Iatrogenic esophageal perforation
Severe chest pain post-balloon dilatation of the oesophagus.
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Water-soluble oral contrast was administered just before imaging.
Status post-balloon dilatation of the esophagus.
A long tear on the left side of the distal third of the esophagus a few centimeters distal to the carina and ends slightly above the diaphragm with a leak of contrast through the defect.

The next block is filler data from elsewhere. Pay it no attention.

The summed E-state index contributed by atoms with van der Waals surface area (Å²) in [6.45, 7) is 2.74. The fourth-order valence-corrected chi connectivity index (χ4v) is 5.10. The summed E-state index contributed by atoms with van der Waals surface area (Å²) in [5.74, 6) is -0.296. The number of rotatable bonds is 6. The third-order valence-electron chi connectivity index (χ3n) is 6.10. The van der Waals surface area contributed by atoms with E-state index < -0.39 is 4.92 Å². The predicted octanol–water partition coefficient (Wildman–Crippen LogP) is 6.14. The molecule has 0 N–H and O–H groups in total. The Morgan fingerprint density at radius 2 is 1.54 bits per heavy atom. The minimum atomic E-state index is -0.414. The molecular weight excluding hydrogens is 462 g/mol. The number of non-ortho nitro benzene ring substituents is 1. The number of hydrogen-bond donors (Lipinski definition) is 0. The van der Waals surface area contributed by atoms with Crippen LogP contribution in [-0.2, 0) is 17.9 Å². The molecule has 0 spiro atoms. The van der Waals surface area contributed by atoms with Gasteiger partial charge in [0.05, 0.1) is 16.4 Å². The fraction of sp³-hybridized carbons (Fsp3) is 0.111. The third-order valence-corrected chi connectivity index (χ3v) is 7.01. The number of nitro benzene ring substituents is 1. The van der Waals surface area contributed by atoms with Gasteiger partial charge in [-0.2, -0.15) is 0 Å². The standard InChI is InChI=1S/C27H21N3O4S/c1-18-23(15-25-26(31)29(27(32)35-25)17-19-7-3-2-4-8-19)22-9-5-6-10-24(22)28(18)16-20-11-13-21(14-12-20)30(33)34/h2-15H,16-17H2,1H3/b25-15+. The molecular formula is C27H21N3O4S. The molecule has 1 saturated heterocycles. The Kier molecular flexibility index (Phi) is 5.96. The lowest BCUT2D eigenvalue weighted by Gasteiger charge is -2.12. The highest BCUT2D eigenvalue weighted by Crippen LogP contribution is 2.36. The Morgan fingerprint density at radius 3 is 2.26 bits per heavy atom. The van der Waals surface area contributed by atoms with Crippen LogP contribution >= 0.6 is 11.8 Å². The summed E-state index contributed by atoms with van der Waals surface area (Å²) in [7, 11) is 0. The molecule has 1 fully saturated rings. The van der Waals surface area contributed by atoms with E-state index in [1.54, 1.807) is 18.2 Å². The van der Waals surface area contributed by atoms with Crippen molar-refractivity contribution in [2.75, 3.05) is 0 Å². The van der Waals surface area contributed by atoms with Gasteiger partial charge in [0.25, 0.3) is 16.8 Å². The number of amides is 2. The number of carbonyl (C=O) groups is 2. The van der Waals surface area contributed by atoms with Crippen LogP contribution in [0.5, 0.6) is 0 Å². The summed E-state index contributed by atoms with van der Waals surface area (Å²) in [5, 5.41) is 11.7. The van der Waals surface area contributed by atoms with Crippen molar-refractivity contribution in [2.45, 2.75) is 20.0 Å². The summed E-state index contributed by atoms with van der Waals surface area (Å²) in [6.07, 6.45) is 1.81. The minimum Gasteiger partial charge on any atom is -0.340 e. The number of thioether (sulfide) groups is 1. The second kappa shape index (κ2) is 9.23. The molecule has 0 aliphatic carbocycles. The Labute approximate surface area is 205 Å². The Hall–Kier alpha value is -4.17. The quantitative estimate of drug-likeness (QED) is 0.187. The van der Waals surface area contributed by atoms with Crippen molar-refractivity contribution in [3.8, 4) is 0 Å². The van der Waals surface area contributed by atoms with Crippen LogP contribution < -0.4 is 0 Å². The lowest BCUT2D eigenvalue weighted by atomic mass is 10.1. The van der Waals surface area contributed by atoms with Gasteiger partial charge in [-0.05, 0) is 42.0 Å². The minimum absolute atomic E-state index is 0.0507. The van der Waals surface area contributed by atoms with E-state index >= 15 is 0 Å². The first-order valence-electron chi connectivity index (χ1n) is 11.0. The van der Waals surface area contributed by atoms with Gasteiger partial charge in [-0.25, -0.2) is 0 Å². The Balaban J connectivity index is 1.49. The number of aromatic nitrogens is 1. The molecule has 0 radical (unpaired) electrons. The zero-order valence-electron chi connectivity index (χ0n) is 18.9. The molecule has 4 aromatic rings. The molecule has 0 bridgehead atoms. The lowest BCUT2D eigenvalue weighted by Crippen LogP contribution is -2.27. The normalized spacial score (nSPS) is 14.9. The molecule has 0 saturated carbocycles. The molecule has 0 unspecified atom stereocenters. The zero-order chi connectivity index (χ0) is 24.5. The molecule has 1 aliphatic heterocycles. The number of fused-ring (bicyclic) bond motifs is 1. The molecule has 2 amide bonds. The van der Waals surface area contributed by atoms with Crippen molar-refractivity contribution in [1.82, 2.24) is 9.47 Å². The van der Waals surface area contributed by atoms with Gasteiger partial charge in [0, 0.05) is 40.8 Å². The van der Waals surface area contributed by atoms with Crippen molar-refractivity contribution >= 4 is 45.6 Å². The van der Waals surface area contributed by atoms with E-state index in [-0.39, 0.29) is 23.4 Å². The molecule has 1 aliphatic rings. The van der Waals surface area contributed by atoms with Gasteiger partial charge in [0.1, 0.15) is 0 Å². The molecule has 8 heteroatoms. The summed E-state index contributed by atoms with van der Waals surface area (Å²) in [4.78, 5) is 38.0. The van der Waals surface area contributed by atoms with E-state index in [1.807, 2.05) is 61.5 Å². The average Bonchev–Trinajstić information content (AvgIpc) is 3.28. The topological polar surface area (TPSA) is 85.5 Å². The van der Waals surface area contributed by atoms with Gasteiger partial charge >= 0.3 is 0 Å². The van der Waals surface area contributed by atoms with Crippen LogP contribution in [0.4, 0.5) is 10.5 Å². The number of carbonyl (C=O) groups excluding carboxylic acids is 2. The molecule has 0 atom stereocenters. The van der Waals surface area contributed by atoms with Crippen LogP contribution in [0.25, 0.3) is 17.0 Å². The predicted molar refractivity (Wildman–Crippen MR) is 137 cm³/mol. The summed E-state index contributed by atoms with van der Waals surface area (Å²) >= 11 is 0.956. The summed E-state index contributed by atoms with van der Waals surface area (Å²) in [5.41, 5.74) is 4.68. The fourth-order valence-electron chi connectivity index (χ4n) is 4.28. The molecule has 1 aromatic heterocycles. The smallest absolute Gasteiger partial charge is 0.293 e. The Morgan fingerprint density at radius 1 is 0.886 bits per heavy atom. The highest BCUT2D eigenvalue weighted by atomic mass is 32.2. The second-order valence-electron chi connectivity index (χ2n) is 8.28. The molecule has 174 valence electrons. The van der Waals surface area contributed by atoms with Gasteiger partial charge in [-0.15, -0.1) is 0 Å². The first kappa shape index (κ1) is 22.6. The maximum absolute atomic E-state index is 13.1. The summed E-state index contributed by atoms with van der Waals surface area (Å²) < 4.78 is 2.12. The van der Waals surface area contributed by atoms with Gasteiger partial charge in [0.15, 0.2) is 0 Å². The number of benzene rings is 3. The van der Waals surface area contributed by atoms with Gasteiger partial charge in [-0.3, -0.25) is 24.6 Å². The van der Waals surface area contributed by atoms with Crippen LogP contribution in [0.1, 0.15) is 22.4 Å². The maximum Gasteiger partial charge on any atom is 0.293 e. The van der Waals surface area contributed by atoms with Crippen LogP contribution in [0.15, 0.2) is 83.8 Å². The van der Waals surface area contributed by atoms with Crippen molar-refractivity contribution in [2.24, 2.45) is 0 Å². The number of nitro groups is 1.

The gastroesophageal junction is intact but appears thickened.
Significant pneumomediastinum is noted. Minimal left pleural effusion.
Bronchiectasis in the right middle lobe and lingula and to a lesser extent in the lower lobes.
The rest of the lungs are clear. No mediastinal or hilar masses or lymph node enlargement could be seen.
The patient went to the operating theater and an approximately 6 cm long tear was found in the distal esophagus and repaired by the thoracic surgeon.
Iatrogenic esophageal perforation is by far the most common cause of esophageal perforation.